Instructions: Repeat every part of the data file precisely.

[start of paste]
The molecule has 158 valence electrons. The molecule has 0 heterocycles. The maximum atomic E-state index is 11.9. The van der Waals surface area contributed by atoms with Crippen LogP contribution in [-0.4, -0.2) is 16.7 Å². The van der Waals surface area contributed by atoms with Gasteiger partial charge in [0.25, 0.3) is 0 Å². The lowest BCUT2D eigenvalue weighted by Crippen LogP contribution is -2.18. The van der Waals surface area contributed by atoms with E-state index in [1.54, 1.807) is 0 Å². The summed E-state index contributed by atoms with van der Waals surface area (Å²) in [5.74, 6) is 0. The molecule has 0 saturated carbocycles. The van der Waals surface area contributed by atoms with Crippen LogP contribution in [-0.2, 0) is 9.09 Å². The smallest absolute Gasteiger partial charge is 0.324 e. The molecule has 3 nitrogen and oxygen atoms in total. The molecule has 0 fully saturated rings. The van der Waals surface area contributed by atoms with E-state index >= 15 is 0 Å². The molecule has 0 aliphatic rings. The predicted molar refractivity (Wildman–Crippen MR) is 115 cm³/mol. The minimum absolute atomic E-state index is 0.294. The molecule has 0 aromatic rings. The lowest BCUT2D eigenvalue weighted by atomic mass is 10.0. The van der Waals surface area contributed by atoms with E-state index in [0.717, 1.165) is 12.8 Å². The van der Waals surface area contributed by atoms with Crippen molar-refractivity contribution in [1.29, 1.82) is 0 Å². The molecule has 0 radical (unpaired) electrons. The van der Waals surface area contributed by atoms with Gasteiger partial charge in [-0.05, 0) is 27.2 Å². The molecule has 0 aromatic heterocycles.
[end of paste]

The molecule has 158 valence electrons. The molecule has 0 heterocycles. The maximum atomic E-state index is 11.9. The van der Waals surface area contributed by atoms with Crippen LogP contribution in [-0.4, -0.2) is 16.7 Å². The van der Waals surface area contributed by atoms with Gasteiger partial charge in [0.25, 0.3) is 0 Å². The lowest BCUT2D eigenvalue weighted by Crippen LogP contribution is -2.18. The van der Waals surface area contributed by atoms with E-state index in [1.54, 1.807) is 0 Å². The summed E-state index contributed by atoms with van der Waals surface area (Å²) in [5.74, 6) is 0. The molecule has 0 saturated carbocycles. The van der Waals surface area contributed by atoms with Crippen LogP contribution in [-0.2, 0) is 9.09 Å². The smallest absolute Gasteiger partial charge is 0.324 e. The molecule has 3 nitrogen and oxygen atoms in total. The molecule has 0 fully saturated rings. The van der Waals surface area contributed by atoms with E-state index >= 15 is 0 Å². The molecule has 0 aliphatic rings. The predicted molar refractivity (Wildman–Crippen MR) is 115 cm³/mol. The minimum absolute atomic E-state index is 0.294. The molecule has 0 aromatic rings. The lowest BCUT2D eigenvalue weighted by atomic mass is 10.0. The van der Waals surface area contributed by atoms with E-state index in [0.717, 1.165) is 12.8 Å². The van der Waals surface area contributed by atoms with Crippen molar-refractivity contribution in [1.29, 1.82) is 0 Å². The molecule has 0 radical (unpaired) electrons. The van der Waals surface area contributed by atoms with Gasteiger partial charge in [-0.05, 0) is 27.2 Å². The molecule has 0 aromatic heterocycles.